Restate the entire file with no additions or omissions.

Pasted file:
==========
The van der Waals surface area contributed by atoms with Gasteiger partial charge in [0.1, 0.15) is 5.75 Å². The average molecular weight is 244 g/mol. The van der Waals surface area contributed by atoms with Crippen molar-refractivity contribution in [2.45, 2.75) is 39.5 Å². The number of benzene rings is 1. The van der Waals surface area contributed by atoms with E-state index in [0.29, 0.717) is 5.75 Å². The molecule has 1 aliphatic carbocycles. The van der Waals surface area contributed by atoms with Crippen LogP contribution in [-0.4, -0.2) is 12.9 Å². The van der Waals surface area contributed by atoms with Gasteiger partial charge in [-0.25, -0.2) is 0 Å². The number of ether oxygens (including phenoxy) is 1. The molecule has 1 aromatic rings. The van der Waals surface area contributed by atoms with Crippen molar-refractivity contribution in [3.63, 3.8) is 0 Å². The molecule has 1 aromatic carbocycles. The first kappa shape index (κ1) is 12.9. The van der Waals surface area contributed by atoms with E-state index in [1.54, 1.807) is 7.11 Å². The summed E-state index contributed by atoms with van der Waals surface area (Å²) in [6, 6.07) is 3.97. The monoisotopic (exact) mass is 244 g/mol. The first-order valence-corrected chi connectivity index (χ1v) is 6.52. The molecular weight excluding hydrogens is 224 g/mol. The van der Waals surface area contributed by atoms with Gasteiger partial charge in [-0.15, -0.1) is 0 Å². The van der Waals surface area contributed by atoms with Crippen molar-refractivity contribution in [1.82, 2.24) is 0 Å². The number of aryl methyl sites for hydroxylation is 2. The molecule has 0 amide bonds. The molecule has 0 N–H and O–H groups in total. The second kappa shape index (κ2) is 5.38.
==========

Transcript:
The van der Waals surface area contributed by atoms with Gasteiger partial charge in [0.1, 0.15) is 5.75 Å². The average molecular weight is 244 g/mol. The van der Waals surface area contributed by atoms with Crippen molar-refractivity contribution in [2.45, 2.75) is 39.5 Å². The number of benzene rings is 1. The van der Waals surface area contributed by atoms with E-state index in [0.29, 0.717) is 5.75 Å². The molecule has 1 aliphatic carbocycles. The van der Waals surface area contributed by atoms with Crippen LogP contribution in [-0.4, -0.2) is 12.9 Å². The van der Waals surface area contributed by atoms with Gasteiger partial charge in [-0.25, -0.2) is 0 Å². The number of ether oxygens (including phenoxy) is 1. The molecule has 1 aromatic rings. The van der Waals surface area contributed by atoms with Crippen molar-refractivity contribution in [3.63, 3.8) is 0 Å². The molecule has 1 aromatic carbocycles. The first kappa shape index (κ1) is 12.9. The van der Waals surface area contributed by atoms with E-state index in [1.54, 1.807) is 7.11 Å². The summed E-state index contributed by atoms with van der Waals surface area (Å²) in [6, 6.07) is 3.97. The monoisotopic (exact) mass is 244 g/mol. The first-order valence-corrected chi connectivity index (χ1v) is 6.52. The molecular weight excluding hydrogens is 224 g/mol. The van der Waals surface area contributed by atoms with Gasteiger partial charge in [-0.15, -0.1) is 0 Å². The van der Waals surface area contributed by atoms with Crippen molar-refractivity contribution in [1.82, 2.24) is 0 Å². The number of aryl methyl sites for hydroxylation is 2. The molecule has 0 amide bonds. The molecule has 0 N–H and O–H groups in total. The second kappa shape index (κ2) is 5.38.